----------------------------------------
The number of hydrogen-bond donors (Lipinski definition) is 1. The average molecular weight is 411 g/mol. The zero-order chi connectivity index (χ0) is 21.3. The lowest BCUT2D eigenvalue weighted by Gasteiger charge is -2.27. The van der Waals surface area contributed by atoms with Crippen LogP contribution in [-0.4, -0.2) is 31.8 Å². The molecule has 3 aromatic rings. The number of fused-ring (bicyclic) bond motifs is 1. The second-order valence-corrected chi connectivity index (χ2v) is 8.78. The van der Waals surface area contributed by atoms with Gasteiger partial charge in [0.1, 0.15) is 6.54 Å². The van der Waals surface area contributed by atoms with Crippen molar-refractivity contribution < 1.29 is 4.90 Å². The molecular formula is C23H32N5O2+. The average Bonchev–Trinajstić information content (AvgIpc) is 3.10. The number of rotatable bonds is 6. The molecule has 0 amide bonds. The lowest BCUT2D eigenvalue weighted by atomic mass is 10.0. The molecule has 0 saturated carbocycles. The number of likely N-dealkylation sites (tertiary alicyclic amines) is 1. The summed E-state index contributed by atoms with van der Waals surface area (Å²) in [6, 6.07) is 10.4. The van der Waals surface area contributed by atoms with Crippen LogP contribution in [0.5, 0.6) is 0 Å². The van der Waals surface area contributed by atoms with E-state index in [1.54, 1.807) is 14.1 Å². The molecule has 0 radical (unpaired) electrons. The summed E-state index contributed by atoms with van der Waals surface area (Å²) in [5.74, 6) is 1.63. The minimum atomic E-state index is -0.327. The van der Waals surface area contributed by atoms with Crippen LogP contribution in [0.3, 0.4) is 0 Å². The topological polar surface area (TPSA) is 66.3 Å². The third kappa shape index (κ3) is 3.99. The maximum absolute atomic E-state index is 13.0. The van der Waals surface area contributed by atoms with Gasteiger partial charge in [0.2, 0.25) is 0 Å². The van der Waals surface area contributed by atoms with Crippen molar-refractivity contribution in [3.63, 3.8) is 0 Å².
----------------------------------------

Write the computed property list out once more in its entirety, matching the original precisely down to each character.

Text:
The number of hydrogen-bond donors (Lipinski definition) is 1. The average molecular weight is 411 g/mol. The zero-order chi connectivity index (χ0) is 21.3. The lowest BCUT2D eigenvalue weighted by Gasteiger charge is -2.27. The van der Waals surface area contributed by atoms with Crippen LogP contribution in [-0.4, -0.2) is 31.8 Å². The molecule has 3 aromatic rings. The number of fused-ring (bicyclic) bond motifs is 1. The second-order valence-corrected chi connectivity index (χ2v) is 8.78. The van der Waals surface area contributed by atoms with Gasteiger partial charge in [0.1, 0.15) is 6.54 Å². The van der Waals surface area contributed by atoms with Crippen molar-refractivity contribution < 1.29 is 4.90 Å². The molecular formula is C23H32N5O2+. The average Bonchev–Trinajstić information content (AvgIpc) is 3.10. The number of rotatable bonds is 6. The molecule has 0 amide bonds. The lowest BCUT2D eigenvalue weighted by atomic mass is 10.0. The molecule has 0 saturated carbocycles. The number of likely N-dealkylation sites (tertiary alicyclic amines) is 1. The summed E-state index contributed by atoms with van der Waals surface area (Å²) in [6, 6.07) is 10.4. The van der Waals surface area contributed by atoms with Crippen LogP contribution in [0.5, 0.6) is 0 Å². The van der Waals surface area contributed by atoms with E-state index in [1.54, 1.807) is 14.1 Å². The molecule has 0 radical (unpaired) electrons. The summed E-state index contributed by atoms with van der Waals surface area (Å²) in [5.74, 6) is 1.63. The minimum atomic E-state index is -0.327. The van der Waals surface area contributed by atoms with Crippen LogP contribution in [0.3, 0.4) is 0 Å². The topological polar surface area (TPSA) is 66.3 Å². The third kappa shape index (κ3) is 3.99. The maximum absolute atomic E-state index is 13.0. The van der Waals surface area contributed by atoms with Gasteiger partial charge in [0.2, 0.25) is 0 Å². The van der Waals surface area contributed by atoms with Crippen molar-refractivity contribution in [3.63, 3.8) is 0 Å².